The feral hog population has extended its borders, again, this time around booming in the borders of Virginia.
Virginia feral hogs are now becoming a common and unfortunate reality, booming in population and number.
Wild hogs have been confirmed by Virginia Department of Game and Inland Fisheries (VDGIF) to have breeding populations in 20 counties, and this number is growing each year. Feral hog populations are estimated to be a combined 3,000 individuals in Virginia and growing exponentially.
These animals are capable of mating at all times of the year, and have up to eight piglets within each litter. A single female can have three litters a year depending on the availability of food and cover.
To stabilize a feral hog population, hunters must remove 70% of the population every year! That’s exactly as tough of a challenge as it sounds.
Feral hogs are considered to be an invasive species. As an invasive species, they can be hunted continuously throughout the year and even seven days a week with landowner permission. They are known to damage the ecosystem, as well state’s agricultural enterprises.
Huntable populations of feral hogs are found in numerous counties within Virginia and the number of huntable populations has grown in the last 10 years. Feral hogs are known to be many things, but migratory is not one of them.
Biologically speaking, the randomness of the spread of the population is inconsistent with a feral hog’s instinct. Increases such as these have lead VDGIF biologists to hypothesize hunters within the state are purposely transplanting hogs for the purpose of sport hunting.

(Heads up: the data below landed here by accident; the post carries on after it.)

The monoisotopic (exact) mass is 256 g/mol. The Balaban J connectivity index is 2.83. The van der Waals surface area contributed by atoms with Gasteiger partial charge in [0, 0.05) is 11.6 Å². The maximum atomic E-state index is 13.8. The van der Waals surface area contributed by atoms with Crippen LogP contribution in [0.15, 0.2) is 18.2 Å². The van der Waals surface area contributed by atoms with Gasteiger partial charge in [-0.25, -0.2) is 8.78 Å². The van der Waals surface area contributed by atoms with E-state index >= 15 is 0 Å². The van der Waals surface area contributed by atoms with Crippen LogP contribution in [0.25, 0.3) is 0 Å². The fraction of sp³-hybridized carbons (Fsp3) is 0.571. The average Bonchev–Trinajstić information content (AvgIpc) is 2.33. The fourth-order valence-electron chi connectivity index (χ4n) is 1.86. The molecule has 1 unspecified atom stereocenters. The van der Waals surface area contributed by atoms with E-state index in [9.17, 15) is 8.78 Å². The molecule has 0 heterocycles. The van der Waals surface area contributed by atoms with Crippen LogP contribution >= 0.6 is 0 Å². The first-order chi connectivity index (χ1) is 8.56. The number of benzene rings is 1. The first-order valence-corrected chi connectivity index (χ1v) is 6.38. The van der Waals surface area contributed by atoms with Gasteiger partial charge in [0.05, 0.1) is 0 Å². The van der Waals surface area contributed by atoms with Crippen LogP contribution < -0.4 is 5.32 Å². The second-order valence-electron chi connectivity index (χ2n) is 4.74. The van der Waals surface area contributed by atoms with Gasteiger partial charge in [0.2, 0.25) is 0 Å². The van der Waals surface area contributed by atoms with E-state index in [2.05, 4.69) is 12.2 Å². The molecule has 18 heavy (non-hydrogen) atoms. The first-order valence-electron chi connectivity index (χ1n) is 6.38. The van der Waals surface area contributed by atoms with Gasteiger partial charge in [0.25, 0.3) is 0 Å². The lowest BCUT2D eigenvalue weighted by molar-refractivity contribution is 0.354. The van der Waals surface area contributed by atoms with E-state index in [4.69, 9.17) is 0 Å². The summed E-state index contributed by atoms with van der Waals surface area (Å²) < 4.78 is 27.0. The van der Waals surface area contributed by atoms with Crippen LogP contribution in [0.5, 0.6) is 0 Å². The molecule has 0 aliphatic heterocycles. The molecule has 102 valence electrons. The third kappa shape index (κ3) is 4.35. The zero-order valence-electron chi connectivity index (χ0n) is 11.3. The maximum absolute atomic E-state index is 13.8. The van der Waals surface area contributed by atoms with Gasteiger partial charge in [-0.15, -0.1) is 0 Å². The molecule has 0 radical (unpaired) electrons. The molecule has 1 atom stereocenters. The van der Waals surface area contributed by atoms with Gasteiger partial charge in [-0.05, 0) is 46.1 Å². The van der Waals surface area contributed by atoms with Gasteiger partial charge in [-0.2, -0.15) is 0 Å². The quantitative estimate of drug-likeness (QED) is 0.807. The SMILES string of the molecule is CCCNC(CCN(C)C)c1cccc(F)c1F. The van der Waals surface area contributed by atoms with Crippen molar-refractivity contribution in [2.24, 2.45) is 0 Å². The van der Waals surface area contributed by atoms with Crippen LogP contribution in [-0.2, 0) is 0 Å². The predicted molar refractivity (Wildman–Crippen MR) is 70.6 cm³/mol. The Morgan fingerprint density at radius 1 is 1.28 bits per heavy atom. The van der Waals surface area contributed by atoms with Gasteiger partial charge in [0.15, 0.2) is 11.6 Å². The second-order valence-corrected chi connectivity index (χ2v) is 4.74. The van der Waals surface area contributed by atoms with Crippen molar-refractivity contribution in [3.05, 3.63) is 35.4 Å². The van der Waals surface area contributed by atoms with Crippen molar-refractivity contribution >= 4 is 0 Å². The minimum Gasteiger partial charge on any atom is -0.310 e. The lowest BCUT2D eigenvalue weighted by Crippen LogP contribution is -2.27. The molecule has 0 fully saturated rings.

Purposeful transplanting could cause an ecological disaster within the state. Feral hogs are omnivorous, which means they eat both plants and animals. Hogs are known to root for tubers and roots which can lead to the destruction of agricultural ground.
Feral hogs also eat small mammals, and have been seen killing whitetail deer fawns in the spring, when these fawns are most vulnerable.
VDGIF has formed a task force to help stop the spread of the feral hog in Virginia. The task force is educating hunters on the dangers of releasing hogs into the wild, cracking down on individuals suspected of releasing hogs, and developing new strategies to combat the spread of existing populations.
Biologists claim that eliminating demand for hog hunting may be the best strategy for reducing the current feral hog population boom.
Feral hogs nationwide cause an estimated $1.5 billion dollars a year in damage. Once populations are established, it is nearly impossible to completely eradicate them.
Only time will tell the impact feral hog populations will have on competing native species, and the ecosystem as a whole within Virginia.
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What are your thoughts on the spread on feral hog’s into new states? Do you agree that rogue hunters could partially be to blame?